A filtered input corresponding to the potential difference between the remote ground 16 and the neutral 4 is also applied to a first stage amplifier similar to that of the previous paragraph, but consisting of input resistors R4 and R6, gain setting resistors R8 and R10, and operational amplifier U1B. As in the preceding paragraph, the first stage amplifier feeds a second stage peak detecting amplifier, consisting of operational amplifier U4C, input resistor R12, gain setting resistor R14, rectifying diodes D4 and D2, holding capacitor C6, and bleed resistor R16. Operational amplifier U4D is the third stage voltage follower. The output of the third stage, labelled NS is a DC potential which represents the peak value of the potential at the neutral 4 relative to the remote ground 16.
Referring now to FIG. 2B, the potential on the line BS is compared to a first reference potential, formed from B+and N by resistors R33 and R34 by voltage comparator U5A. When the potential on line BS exceeds this reference, the output of voltage comparator U5A turns off, allowing time delay capacitor C12 to begin charging through resistor R32. The potential on time delay capacitor c12 is compared to a second reference potential, formed from B+and N by resistors R18, R19, R20 and R21, by voltage comparator U5B. Should the signal on line BS continuously exceed the former reference potential long enough for the voltage on time delay capacitor c12 to exceed the latter reference potential, the output of voltage comparator U5B is driven to N, which sets a flip-flop formed by voltage comparators U2C and U2D. This flip-flop is reset at power up of the device by capacitor C8. Setting of the flip-flop turns on the electronic buzzer H1 and activates a light emitting diode LED 6 which indicates the device has latched; it also turns off a transistor Q1 by removal of its base drive current, which in turn turns off a further light emitting diode LED 1 which normally indicates that the device is in a ready condition, and also turns off a triac Q2. The power terminals of the triac Q2 are in series with a solenoid switch K1 which is normally held open under power, and reacts to the turn off of triac Q2 by closing and thus short circuiting the bonding 6 to the neutral bus bar 4, so as to bypass the inductor 10 of tingle voltage filter 8.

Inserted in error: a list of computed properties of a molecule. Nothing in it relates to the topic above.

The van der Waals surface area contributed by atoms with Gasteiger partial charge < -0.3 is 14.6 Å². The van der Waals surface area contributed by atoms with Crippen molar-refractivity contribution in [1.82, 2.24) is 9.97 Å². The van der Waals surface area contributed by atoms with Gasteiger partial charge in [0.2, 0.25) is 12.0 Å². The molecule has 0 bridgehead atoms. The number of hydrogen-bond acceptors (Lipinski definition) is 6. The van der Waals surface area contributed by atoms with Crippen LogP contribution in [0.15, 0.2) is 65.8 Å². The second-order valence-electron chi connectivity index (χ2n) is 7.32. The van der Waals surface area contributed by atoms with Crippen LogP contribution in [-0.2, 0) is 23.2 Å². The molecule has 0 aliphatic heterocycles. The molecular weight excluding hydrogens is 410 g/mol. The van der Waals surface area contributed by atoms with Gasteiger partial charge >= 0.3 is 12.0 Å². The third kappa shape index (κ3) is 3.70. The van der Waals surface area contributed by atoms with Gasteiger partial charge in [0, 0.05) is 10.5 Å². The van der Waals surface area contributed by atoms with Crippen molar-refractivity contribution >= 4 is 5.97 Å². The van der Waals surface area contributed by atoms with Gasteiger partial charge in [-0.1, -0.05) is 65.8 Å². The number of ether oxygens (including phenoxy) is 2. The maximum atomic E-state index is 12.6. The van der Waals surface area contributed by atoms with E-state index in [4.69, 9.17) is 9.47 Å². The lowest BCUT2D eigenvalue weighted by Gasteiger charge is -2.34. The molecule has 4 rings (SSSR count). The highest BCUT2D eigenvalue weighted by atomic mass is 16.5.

The potential on the line BS, reduced by the potential drop across resistor R17 resulting from the current drawn by resistor R35, is also compared to the potential on the line NS by voltage comparator U2B. - When the potential on the line BS exceeds the potential on the line NS by a margin greater than the potential drop across resistor R17, the output of voltage comparator U2B is immediately driven to N, which sets the flip-flop described in the previous paragraph, and causes the identical audible and visual indications and bypassing of the inductor 10 of the tingle voltage filter.
In order to provide further indication of the status of the system, a further voltage comparator U3A compares the potential on the line BS to a third reference potential formed from B+ and N by resistors R36 and R37. When the signal on line BS exceeds this reference, the output of voltage comparator U3A is driven to N, turning on the electronic buzzer H1 and activating light emitting diode LED 5, which indicates the presence of tingle voltage, since the signal on line BS represents the peak amount of the potential at the bonding 6 relative to the remote ground. Normally the values of resistors R36 and R37 would be selected so as to result in an indication of tingle voltage at a level higher than would be encountered when the system was without fault and where the only source of tingle voltage is that resulting from the inevitable leakage through the inductor 10 while not saturated, but a level less than that likely to be encountered in the case of the wiring error or low level fault discussed above. When tingle voltage is present and as a result the output of voltage comparator U3A is driven to N, time delay capacitor c27 is charged through resistor R29, causing the potential at the juncture of C7 and R29 to decrease with time. If the tingle voltage persists sufficiently long, the output of voltage comparator U2A will be driven to N, resulting in the tingle voltage indication being held until the device is reset. Normally, the values of capacitor C27 and resistor R29 would be selected so as to result in the indication being held only when tingle voltage is present for sufficiently long a duration that there is little probability that the condition is a transitory one which can be safely ignored.